All of these species, and many others too, were considerably affected by the fire. I could find no Heather that had not been touched and was any more than blackened twigs. Similarly the Gorse, although there are still numerous patches in areas that the fire did not reach. That is true also of the Silver Birch, which although much of it was burnt to blackened and dead saplings, is still present in untouched areas. The Tufted Hair-grass – apart from that outside the fire-affected area – was completely burnt away, but just a week or so after the fire I had seen green shoots of this resilient species showing at the base of the charred mini-mounds that the grass forms.
On my return visit three months later, the Tufted Hair-grass was growing well, Silver Birch had newly-formed leaves at the base of supposedly dead saplings, and there was lots of bright green patches of a Polytrichum moss, commonly called Haircap Moss, which is also prevalent around this area.
Of the Heather there was still no sign of growth, but I did pay particular attention to those plants that were more evidently actually flowering. At some time after the fire, it seems that a machine had been used on the southern edge of the burnt area. I believe that this may not actually be a designated part of the SSSI, so perhaps it was thought that some – perhaps experimental – remedial work be may be done on the charred soil here, rather than on the SSSI? The machine was – I suppose – some form of rotovator, to break up the compacted topsoil. This – or a similar machine – was also used more extensively on the burnt areas to the east of Centre Road, i.e. not on the SSSI.Most striking on my visit, when I crossed Centre Road towards the Fairground site and walked north parallel to Centre Road to the ploughed area, was the delicate yellow flowers of Common Toadflax Linaria vulgaris, bright against the broken and darkened soil. There were some considerable groups of these. Other noticeable species, in flower, were Groundsel Senecio vulgaris, White Campion Silene latifolia, Fat Hen Chenopodium album, plenty of Creeping Thistle Cirsium arvense – but not many flowers – some Creeping Cinquefoil Potentilla reptans, Petty Spurge Euphorbia peplus and – not surprisingly and quite aptly – Rosebay Willowherb Chamerion angustifolium, known as Fireweed.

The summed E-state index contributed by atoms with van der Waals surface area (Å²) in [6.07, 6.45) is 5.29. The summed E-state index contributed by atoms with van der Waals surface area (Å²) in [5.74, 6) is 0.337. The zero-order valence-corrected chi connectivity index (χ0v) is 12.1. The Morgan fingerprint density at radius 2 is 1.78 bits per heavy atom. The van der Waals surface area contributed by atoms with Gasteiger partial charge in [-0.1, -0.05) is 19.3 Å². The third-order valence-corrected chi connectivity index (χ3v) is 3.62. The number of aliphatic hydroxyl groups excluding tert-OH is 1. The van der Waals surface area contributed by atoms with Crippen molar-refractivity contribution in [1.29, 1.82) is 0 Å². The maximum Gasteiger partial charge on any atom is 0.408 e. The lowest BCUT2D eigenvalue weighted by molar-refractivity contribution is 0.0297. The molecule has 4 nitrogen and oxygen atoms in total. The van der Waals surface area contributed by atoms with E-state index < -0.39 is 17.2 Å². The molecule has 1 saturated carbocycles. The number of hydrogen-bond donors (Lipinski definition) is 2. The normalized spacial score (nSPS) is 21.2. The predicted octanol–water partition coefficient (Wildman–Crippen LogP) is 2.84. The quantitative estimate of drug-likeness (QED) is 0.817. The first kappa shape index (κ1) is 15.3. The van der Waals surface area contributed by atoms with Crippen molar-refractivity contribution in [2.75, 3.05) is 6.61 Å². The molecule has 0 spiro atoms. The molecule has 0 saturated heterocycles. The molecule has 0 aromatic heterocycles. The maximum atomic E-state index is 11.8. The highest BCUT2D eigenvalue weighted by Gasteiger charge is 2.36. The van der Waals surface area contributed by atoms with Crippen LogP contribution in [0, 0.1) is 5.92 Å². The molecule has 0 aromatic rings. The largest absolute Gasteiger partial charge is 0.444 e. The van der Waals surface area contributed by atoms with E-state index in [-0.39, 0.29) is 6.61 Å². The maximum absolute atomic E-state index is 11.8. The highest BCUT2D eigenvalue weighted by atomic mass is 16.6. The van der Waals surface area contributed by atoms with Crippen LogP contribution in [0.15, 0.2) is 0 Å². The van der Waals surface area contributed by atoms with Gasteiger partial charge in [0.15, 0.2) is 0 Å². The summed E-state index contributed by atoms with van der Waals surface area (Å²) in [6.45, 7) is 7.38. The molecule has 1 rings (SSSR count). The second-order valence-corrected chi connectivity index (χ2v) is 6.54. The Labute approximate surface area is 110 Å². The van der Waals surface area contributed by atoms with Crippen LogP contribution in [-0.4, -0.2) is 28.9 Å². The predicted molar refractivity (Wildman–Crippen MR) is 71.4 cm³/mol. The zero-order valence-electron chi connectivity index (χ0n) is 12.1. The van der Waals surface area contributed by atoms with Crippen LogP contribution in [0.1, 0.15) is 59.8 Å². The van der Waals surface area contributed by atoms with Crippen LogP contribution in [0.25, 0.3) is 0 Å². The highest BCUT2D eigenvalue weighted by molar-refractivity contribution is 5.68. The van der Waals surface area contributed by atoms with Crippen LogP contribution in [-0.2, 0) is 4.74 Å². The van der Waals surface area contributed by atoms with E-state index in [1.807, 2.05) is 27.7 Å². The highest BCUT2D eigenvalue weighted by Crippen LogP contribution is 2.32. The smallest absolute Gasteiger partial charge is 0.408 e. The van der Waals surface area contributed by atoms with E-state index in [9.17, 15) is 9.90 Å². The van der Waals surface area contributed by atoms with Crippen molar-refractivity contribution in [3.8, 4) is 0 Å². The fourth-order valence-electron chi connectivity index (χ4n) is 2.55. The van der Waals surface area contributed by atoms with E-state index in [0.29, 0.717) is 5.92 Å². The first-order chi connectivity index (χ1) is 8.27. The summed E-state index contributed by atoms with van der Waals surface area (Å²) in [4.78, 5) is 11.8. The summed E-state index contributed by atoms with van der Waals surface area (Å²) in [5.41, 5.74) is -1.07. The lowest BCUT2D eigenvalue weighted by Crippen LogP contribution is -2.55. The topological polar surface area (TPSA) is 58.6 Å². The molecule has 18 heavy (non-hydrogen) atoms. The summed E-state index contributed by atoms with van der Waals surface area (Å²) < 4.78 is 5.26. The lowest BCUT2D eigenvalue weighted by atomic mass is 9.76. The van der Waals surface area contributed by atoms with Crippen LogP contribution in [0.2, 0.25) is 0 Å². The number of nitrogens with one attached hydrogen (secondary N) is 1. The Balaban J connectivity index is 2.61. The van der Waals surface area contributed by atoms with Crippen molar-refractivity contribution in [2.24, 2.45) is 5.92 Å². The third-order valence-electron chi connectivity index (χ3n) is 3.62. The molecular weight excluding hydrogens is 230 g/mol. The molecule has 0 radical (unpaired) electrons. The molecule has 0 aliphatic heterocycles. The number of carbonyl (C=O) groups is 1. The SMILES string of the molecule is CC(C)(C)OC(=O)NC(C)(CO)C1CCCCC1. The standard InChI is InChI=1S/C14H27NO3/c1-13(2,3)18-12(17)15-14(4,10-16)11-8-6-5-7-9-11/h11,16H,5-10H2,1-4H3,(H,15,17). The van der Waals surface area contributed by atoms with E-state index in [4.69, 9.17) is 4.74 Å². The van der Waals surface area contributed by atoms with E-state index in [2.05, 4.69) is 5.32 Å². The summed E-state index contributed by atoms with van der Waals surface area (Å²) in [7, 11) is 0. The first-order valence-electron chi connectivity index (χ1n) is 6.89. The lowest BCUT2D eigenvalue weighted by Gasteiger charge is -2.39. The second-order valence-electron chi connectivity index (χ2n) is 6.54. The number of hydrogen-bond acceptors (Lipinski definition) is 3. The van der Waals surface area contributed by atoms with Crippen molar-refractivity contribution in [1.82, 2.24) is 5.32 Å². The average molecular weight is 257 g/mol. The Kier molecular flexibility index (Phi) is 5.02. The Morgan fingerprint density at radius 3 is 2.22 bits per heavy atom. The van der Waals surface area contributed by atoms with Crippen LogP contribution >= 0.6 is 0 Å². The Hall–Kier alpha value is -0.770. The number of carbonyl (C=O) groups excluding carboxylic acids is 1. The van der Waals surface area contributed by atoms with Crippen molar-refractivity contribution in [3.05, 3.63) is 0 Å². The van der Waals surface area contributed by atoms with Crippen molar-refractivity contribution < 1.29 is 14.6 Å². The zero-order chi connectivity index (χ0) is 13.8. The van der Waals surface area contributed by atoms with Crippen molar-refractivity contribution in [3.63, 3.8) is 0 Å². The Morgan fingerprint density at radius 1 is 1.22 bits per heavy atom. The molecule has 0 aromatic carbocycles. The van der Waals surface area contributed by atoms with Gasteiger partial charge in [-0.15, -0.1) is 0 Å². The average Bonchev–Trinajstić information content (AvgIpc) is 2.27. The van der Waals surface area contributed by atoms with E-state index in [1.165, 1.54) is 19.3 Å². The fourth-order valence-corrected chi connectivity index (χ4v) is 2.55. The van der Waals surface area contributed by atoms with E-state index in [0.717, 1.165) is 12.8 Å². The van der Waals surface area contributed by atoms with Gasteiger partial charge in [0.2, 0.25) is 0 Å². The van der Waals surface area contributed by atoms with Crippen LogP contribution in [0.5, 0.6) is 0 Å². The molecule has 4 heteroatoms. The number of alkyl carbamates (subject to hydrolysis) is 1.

The roadside verge adjacent to the west side Centre Road had made considerable recovery, looking quite green and with numerous plants in flower. These included - apart from those species already mentioned - Common Chickweed Stellaria media, Red Campion Silene dioica, a single plant of Flax Linum sp. (possibly L. usitatissimum) and a nice specimum of Thorn Apple Datura stramonium - the first record of which from Wanstead Flats.
For a report on the fire itself, with photographs taken at the time, Click Here
Paul Ferris, 16th October 2018